Friday, 10 September 2004
Britain's Last Mainland Invasion
CREDIT: © Tony Richards/LakelandCAM.co.uk
WHERE: Pembrokeshire, Wales, UK. WHAT: the last invasion of mainland Britain.
MAP: Fishguard-Haverfordwest. Thumbnail pops-up larger image.
Tony Richards from LakelandCAM.co.uk has left northwest England for a vacation in southwest Wales. While he is gone, you may catch his daily updates on his secondary web site. Tony went to Pembrokeshire, which is a peninsula jutting out like a thumb from below the fist of Wales into the Atlantic. One of its major inland towns is Haverfordwest, with the castle you see in today's feature thumbnail, and to the north on the coast lies Fishguard, where this tale begins.
In late February 1797, a French force under a septuagenarian Irish-American commander named Colonel William Tate, landed near the village of Llanwnda in Fishguard Bay. Although the attack collapsed in comic circumstances within two days, it is said to be the last mainland invasion of Britain. The French forces plundered the area around Fishguard, and after their commander surrendered he was led away south along byways to Haverfordwest, avoiding the wrath of the townsfolk in the north.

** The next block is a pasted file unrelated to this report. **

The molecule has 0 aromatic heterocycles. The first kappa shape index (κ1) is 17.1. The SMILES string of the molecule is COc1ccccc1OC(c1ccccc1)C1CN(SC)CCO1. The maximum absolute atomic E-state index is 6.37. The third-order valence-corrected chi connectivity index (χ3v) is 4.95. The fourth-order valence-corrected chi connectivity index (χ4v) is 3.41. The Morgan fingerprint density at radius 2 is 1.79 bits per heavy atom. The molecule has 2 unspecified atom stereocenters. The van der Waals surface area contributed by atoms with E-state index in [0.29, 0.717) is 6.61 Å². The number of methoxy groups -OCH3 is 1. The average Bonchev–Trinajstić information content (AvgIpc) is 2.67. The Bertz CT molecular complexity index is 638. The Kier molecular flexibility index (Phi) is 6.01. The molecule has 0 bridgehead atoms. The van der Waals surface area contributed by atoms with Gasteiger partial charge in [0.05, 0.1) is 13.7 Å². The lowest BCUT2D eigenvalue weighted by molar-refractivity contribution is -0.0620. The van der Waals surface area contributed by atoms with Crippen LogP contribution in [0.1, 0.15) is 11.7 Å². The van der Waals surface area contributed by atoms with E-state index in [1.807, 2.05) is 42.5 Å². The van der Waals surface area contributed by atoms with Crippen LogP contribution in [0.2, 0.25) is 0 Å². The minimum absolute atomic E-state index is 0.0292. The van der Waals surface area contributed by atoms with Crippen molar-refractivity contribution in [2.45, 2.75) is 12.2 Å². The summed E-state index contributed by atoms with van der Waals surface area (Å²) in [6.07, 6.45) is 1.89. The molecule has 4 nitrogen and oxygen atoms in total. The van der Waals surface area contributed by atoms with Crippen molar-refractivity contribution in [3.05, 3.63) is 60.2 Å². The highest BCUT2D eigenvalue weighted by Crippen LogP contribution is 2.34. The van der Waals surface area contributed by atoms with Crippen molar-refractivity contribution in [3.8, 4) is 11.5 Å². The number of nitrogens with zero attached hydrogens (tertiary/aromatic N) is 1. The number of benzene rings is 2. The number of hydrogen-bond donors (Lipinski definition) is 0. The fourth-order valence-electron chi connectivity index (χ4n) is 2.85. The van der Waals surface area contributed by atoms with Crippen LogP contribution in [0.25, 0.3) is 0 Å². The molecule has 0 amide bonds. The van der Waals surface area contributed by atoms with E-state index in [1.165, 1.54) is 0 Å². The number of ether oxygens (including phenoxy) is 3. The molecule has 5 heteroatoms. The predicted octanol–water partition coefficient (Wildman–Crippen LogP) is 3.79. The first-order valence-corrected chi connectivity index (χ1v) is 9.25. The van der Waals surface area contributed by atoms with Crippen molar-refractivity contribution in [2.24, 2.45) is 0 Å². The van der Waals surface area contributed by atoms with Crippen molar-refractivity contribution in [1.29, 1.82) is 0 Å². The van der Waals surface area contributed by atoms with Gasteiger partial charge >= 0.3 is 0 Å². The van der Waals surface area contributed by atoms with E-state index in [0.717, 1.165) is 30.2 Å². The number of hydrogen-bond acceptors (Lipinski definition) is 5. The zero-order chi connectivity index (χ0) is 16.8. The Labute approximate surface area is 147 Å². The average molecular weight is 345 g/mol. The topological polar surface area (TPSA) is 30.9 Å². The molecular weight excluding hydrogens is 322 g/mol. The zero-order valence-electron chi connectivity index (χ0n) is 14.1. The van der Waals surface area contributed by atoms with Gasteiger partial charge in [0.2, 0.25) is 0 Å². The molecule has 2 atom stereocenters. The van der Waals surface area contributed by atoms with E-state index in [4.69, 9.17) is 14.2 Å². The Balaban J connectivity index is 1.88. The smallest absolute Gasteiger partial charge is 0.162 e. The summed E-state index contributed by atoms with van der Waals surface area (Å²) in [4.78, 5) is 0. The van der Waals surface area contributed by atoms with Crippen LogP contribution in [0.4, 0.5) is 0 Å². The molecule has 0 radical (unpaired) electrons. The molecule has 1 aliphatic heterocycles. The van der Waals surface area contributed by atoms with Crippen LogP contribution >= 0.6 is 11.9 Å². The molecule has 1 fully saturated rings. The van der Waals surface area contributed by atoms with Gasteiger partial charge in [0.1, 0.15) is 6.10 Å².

In 1066 a Norman of Viking descent was commander in chief of the French forces when a more successful invasion was mounted, and later celebrated by the famous Bayeux  Tapestry. In 1997, on the two hundredth anniversary of the Pembroke invasion, the Fishguard  Tapestry [images in the Photograph Album section on the WestWales.co.uk web site] was created as part of the continuing tradition of a Franco-British love-hate relationship that has been going on for the past millennium.
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Jules Laforgue (1860-1887)
"Ah! que la vie est quotidienne."
Oh, what a day-to-day business life is.
'Complainte sur certains ennuis' (1885)